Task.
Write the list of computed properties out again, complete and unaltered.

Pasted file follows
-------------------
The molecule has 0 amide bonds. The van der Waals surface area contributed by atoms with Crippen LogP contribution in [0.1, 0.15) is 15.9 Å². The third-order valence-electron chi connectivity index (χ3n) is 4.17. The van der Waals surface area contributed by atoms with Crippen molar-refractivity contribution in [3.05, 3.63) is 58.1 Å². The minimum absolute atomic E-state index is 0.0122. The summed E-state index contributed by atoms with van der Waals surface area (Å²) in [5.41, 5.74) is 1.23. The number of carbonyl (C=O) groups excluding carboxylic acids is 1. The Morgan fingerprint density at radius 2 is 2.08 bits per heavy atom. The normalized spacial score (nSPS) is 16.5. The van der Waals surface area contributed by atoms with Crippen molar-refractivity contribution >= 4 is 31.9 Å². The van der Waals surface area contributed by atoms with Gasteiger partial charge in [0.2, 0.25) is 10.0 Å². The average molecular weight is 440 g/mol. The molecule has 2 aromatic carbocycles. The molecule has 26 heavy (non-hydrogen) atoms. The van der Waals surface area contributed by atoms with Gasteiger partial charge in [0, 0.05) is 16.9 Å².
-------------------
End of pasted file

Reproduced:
The molecule has 0 amide bonds. The van der Waals surface area contributed by atoms with Crippen LogP contribution in [0.1, 0.15) is 15.9 Å². The third-order valence-electron chi connectivity index (χ3n) is 4.17. The van der Waals surface area contributed by atoms with Crippen molar-refractivity contribution in [3.05, 3.63) is 58.1 Å². The minimum absolute atomic E-state index is 0.0122. The summed E-state index contributed by atoms with van der Waals surface area (Å²) in [5.41, 5.74) is 1.23. The number of carbonyl (C=O) groups excluding carboxylic acids is 1. The Morgan fingerprint density at radius 2 is 2.08 bits per heavy atom. The normalized spacial score (nSPS) is 16.5. The van der Waals surface area contributed by atoms with Crippen molar-refractivity contribution >= 4 is 31.9 Å². The van der Waals surface area contributed by atoms with Gasteiger partial charge in [0.2, 0.25) is 10.0 Å². The average molecular weight is 440 g/mol. The molecule has 2 aromatic carbocycles. The molecule has 26 heavy (non-hydrogen) atoms. The van der Waals surface area contributed by atoms with Gasteiger partial charge in [0, 0.05) is 16.9 Å².